be chosen so that the product of fullElectFrequency and timestep does not 
exceed  4.0  unless rigidBonds all or molly on is specified, in which case 
the upper limit is perhaps doubled.

This 'perhaps doubled for rigidBonds' made me thing that I could get away 
with it, but obviously this is not the case.

Thanks again,
Nicholas

Message 4

From qma@oak.njit.edu Tue Apr  5 18:25:22 2005
Date: Tue, 05 Apr 2005 11:23:09 -0400
From: Marc Q. Ma <qma@oak.njit.edu>
To: Nicholas M Glykos <glykos@mbg.duth.gr>
Subject: Re: namd-l: RATTLE and DNA

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Nicholas,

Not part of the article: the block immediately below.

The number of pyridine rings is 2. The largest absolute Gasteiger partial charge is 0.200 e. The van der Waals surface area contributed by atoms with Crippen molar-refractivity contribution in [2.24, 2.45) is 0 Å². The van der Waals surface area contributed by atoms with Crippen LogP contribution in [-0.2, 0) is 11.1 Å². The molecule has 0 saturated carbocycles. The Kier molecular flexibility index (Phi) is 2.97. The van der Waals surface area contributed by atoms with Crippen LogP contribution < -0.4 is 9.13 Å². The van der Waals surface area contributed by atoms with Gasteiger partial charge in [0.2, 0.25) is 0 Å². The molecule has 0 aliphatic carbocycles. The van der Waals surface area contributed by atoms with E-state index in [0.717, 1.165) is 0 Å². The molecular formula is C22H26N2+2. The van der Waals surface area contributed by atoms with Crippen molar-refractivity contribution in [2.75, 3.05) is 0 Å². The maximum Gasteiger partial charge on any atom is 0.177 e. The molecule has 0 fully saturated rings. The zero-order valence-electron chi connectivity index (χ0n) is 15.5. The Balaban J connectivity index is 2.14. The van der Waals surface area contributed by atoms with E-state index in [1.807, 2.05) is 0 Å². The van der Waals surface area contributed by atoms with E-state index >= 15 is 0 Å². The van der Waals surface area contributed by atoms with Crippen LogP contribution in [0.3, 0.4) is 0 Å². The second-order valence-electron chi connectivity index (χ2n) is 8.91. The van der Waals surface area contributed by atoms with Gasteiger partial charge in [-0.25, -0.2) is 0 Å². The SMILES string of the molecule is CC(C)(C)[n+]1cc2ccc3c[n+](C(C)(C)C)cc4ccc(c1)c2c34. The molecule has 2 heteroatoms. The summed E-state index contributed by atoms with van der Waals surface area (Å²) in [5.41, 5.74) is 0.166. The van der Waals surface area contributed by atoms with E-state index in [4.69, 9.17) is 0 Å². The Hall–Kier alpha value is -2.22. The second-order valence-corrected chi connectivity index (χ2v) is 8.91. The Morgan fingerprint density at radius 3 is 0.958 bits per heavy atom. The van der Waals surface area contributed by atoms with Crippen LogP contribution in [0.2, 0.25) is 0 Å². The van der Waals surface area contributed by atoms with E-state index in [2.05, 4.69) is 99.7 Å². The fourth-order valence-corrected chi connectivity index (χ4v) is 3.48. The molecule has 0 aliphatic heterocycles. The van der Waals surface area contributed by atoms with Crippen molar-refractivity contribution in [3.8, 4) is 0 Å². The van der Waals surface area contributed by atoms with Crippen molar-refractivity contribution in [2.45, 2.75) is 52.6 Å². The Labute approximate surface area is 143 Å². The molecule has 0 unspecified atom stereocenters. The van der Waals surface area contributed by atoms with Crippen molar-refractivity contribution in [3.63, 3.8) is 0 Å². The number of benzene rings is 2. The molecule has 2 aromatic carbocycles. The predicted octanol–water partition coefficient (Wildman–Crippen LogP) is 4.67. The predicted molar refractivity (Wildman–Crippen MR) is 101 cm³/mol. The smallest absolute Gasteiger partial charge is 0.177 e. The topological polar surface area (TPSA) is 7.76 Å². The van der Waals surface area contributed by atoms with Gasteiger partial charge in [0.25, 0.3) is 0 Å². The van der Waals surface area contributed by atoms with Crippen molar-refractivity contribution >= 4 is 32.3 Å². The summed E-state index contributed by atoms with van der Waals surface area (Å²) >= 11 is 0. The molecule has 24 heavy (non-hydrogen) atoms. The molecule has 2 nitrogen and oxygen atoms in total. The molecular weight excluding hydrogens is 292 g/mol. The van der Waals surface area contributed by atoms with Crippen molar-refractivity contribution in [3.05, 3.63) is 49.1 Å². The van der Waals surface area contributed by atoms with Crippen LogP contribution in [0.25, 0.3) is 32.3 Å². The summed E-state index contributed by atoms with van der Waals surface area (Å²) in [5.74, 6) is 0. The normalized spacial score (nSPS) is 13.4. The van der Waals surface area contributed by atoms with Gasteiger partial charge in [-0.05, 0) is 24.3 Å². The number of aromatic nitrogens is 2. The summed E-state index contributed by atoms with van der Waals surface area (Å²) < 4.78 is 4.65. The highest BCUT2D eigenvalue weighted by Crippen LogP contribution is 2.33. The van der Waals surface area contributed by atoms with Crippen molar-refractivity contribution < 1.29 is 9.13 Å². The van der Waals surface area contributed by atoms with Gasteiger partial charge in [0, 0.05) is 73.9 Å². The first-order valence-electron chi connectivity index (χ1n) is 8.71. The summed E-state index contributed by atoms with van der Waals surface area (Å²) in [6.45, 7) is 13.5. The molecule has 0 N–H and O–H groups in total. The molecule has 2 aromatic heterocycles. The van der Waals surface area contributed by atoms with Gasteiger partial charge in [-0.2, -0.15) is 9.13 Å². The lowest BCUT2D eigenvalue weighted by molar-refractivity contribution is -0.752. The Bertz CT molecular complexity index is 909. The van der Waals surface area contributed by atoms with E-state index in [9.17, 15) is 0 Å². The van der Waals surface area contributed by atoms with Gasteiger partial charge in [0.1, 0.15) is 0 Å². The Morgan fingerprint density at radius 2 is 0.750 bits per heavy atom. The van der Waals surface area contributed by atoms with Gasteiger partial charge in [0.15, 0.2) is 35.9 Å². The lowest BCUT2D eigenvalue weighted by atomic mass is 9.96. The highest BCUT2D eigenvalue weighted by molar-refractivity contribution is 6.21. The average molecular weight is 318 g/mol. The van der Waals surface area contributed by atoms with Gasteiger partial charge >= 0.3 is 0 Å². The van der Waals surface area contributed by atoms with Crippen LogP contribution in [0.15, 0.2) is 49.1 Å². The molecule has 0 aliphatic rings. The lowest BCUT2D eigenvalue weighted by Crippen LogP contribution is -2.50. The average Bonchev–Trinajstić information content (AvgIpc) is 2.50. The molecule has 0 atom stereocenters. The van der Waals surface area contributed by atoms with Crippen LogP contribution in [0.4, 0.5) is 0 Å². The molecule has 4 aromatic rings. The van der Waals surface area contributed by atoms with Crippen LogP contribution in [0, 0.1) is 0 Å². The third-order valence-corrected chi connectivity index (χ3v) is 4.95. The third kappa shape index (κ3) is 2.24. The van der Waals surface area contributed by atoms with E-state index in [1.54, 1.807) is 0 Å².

You are welcome!

Stability is always a big issue in MD simulations. To be always on the  
safe side and for production runs, the time steps should be chosen more  
conservative unless you are doing some experiments on the numerical  
schemes.

Impulse integrator is always troubled by the linear and nonlinear  
instabilities. For short (defined relatively) simulations and small  
(again defined relatively) systems, the stability issue is not obvious.  
However, when simulating larger systems and longer time, the stability  
issues become obvious and has to be taken good care of.

You can try hybrid Monte Carlo simulations if you only want to sample  
the system. Or, stop the simulations at 1ns and re-generate an initial  
velocity distribution.

If you use smaller time steps, you can obviously go longer time without  
all these troubles.

Best,

Marc